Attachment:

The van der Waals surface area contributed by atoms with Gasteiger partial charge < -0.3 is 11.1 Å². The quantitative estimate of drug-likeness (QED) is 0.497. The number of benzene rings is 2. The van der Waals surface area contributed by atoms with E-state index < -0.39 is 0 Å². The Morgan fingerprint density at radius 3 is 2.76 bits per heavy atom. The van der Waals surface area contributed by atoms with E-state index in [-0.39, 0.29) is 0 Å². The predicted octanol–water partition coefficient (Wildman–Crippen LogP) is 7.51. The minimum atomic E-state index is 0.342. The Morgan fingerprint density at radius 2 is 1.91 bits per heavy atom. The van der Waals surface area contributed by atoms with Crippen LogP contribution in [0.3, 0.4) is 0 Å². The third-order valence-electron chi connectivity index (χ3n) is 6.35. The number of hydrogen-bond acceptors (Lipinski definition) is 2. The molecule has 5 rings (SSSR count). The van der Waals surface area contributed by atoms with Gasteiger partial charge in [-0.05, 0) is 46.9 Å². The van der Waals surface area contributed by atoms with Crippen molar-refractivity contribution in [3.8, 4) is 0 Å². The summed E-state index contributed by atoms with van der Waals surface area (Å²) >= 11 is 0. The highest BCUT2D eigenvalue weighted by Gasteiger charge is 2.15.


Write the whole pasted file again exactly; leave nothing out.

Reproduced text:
The van der Waals surface area contributed by atoms with Gasteiger partial charge < -0.3 is 11.1 Å². The quantitative estimate of drug-likeness (QED) is 0.497. The number of benzene rings is 2. The van der Waals surface area contributed by atoms with E-state index < -0.39 is 0 Å². The Morgan fingerprint density at radius 3 is 2.76 bits per heavy atom. The van der Waals surface area contributed by atoms with E-state index in [-0.39, 0.29) is 0 Å². The predicted octanol–water partition coefficient (Wildman–Crippen LogP) is 7.51. The minimum atomic E-state index is 0.342. The Morgan fingerprint density at radius 2 is 1.91 bits per heavy atom. The van der Waals surface area contributed by atoms with Crippen LogP contribution in [0.3, 0.4) is 0 Å². The third-order valence-electron chi connectivity index (χ3n) is 6.35. The number of hydrogen-bond acceptors (Lipinski definition) is 2. The molecule has 5 rings (SSSR count). The van der Waals surface area contributed by atoms with Gasteiger partial charge in [-0.05, 0) is 46.9 Å². The van der Waals surface area contributed by atoms with Crippen molar-refractivity contribution in [3.8, 4) is 0 Å². The summed E-state index contributed by atoms with van der Waals surface area (Å²) >= 11 is 0. The highest BCUT2D eigenvalue weighted by Gasteiger charge is 2.15.